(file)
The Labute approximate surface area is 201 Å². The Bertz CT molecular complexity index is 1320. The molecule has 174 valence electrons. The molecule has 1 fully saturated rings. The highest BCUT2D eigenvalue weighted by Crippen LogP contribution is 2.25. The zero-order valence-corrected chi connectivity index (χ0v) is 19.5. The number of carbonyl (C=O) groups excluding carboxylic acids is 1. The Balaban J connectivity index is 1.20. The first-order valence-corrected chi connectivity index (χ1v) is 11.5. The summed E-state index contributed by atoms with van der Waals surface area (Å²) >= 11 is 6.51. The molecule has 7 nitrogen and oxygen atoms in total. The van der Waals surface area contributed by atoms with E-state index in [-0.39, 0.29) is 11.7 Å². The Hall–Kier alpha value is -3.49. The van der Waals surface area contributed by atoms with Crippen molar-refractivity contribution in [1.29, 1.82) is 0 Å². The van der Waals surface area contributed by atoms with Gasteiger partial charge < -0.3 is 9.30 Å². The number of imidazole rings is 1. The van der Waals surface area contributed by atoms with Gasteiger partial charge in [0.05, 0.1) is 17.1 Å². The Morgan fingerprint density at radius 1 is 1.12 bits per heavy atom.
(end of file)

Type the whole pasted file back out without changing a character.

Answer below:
The Labute approximate surface area is 201 Å². The Bertz CT molecular complexity index is 1320. The molecule has 174 valence electrons. The molecule has 1 fully saturated rings. The highest BCUT2D eigenvalue weighted by Crippen LogP contribution is 2.25. The zero-order valence-corrected chi connectivity index (χ0v) is 19.5. The number of carbonyl (C=O) groups excluding carboxylic acids is 1. The Balaban J connectivity index is 1.20. The first-order valence-corrected chi connectivity index (χ1v) is 11.5. The summed E-state index contributed by atoms with van der Waals surface area (Å²) >= 11 is 6.51. The molecule has 7 nitrogen and oxygen atoms in total. The van der Waals surface area contributed by atoms with E-state index in [-0.39, 0.29) is 11.7 Å². The Hall–Kier alpha value is -3.49. The van der Waals surface area contributed by atoms with Crippen molar-refractivity contribution in [1.29, 1.82) is 0 Å². The van der Waals surface area contributed by atoms with Gasteiger partial charge < -0.3 is 9.30 Å². The number of imidazole rings is 1. The van der Waals surface area contributed by atoms with Gasteiger partial charge in [0.05, 0.1) is 17.1 Å². The Morgan fingerprint density at radius 1 is 1.12 bits per heavy atom.